'No' means 'yes!' in this compelling study of the 1988 referendum that determined Chile's future.
Jasmine Crittenden
April 15, 2013


It is 1988, and 15 years since president Salvador Allende committed suicide as Pinochet's military jets bore down upon the Chilean presidential palace. Under international pressure, Pinochet has agreed to determine his future by referendum.

A 'yes' vote will see the continuation of the torture and 'disappearances' that have characterised his reign (today, over 1000 Chileans remain missing). A 'no' vote will mean the restoration of democracy. For four weeks, each side of the campaign has a daily 15-minute television segment with which to win over voters.

Enter advertising creative Rene Saavedra (Gabriel Garcia Bernal). A composite character pieced together by director Pablo Larrain and scriptwriter Pedro Peirano, he has been raised outside of Chile by his exiled father and is expert at conjuring up slick commercials designed to sell Western-style products. It takes some convincing for socialist politician Urrutia (Luis Gnecco) to shake Rene out of his apolitical apathy and get him on board the no campaign, but once he does so, the action begins in earnest.

No derives its dramatic tension from two sources: the intersection of advertising propaganda and political rhetoric, and the difficulty of reconciliating the private life with the public.

The no campaigners believe that their aim is best achieved through graphic reminders of Pinochet’s brutalities, so Rene must convince them of his strategy: to present post-dictatorship freedom as one would a shiny commodity — symbolised by a rainbow logo, communicated by the slogan 'Happiness Is Coming', and accompanied by a jubilant jingle. Simultaneously, he must navigate his emotions over the departure of his wife, a hardcore activist who sees her husband as lacking courage and conviction.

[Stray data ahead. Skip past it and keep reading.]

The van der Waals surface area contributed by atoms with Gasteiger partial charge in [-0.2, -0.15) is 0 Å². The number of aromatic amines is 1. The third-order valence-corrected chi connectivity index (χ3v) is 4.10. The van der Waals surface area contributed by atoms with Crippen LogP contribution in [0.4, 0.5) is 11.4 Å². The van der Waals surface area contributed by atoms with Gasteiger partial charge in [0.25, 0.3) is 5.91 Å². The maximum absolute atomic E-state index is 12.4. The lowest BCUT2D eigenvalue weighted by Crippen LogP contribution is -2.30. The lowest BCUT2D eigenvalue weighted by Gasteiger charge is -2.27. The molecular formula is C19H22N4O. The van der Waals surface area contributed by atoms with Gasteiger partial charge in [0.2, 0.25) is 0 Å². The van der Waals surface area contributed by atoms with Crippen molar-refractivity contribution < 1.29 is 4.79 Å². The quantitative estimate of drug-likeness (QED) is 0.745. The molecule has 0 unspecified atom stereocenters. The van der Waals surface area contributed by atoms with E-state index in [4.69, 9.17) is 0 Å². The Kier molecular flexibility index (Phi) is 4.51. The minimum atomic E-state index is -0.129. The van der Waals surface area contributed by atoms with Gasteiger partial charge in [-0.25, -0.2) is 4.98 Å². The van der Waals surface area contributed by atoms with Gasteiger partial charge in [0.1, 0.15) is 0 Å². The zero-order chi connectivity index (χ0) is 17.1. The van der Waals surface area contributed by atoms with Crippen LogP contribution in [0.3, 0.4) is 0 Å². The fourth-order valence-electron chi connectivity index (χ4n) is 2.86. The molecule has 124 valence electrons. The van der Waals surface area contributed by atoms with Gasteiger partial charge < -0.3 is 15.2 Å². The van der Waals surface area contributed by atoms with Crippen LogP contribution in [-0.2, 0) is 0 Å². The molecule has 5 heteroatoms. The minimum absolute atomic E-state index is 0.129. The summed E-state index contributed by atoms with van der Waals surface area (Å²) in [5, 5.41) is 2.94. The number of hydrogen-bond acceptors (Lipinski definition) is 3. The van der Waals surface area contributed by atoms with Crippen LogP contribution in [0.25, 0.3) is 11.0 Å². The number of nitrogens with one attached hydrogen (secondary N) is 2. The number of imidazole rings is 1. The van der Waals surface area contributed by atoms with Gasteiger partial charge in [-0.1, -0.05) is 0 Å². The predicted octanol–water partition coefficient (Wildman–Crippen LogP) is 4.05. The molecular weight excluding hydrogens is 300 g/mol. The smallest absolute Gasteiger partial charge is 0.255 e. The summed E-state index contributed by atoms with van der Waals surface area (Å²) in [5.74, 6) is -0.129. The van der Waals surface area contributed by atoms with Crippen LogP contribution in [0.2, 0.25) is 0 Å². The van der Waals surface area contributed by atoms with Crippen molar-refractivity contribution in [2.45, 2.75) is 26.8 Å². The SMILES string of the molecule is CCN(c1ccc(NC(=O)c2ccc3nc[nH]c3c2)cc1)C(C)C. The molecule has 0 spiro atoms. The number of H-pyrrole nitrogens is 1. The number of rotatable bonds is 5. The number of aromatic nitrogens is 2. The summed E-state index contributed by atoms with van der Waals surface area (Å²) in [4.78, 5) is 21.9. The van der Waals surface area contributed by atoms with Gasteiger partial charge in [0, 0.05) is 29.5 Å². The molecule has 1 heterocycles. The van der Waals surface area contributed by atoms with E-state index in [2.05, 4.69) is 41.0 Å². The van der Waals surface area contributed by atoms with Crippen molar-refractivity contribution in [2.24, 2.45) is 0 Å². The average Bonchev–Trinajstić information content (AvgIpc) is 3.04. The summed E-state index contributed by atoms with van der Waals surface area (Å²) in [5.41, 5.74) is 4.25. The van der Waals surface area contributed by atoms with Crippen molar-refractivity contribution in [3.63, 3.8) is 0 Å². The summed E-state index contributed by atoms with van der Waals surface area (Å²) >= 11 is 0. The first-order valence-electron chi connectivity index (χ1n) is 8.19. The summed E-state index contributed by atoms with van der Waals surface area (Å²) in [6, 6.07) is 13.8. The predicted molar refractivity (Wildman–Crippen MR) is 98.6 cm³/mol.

Bernal approaches Rene's character with an enigmatic composure, conveying his conflicting traits through subtleties — standing stock still amidst an erupting crowd upon announcement of the referendum results, or tearing up in silence as he walks away from his wife's door.

Larrain's exploration of the power of advertising is not without its ironies. On one hand, we celebrate Rene's backing of justice; on the other, the success of his commercial-style simplification of a complex political situation is disturbing. Larrain touches on this uneasy contradiction through staccato stabs of humour, masterfully interwoven with darker moments. It is worth noting that a recent New York Times article revealed that the film has attracted criticism in Chile for downplaying the significance of the grassroots movement to the no campaign.

Seeking an aesthetic reflective of the period, Larrain recorded No with a 1983 U-matic video camera. Flares and flashes are included deliberately. Archival material blends seamlessly with contemporary footage. Some may find this approach a little self-conscious, and it's certainly not pretty, but the intention is to transport viewers back in time.

The third feature in Larrain's filmic study of Chile, No is a triumph, historically and dramatically. Sure, its verisimilitude may be questionable, but its study of at least one aspect of the referendum that toppled Pinochet is compelling.


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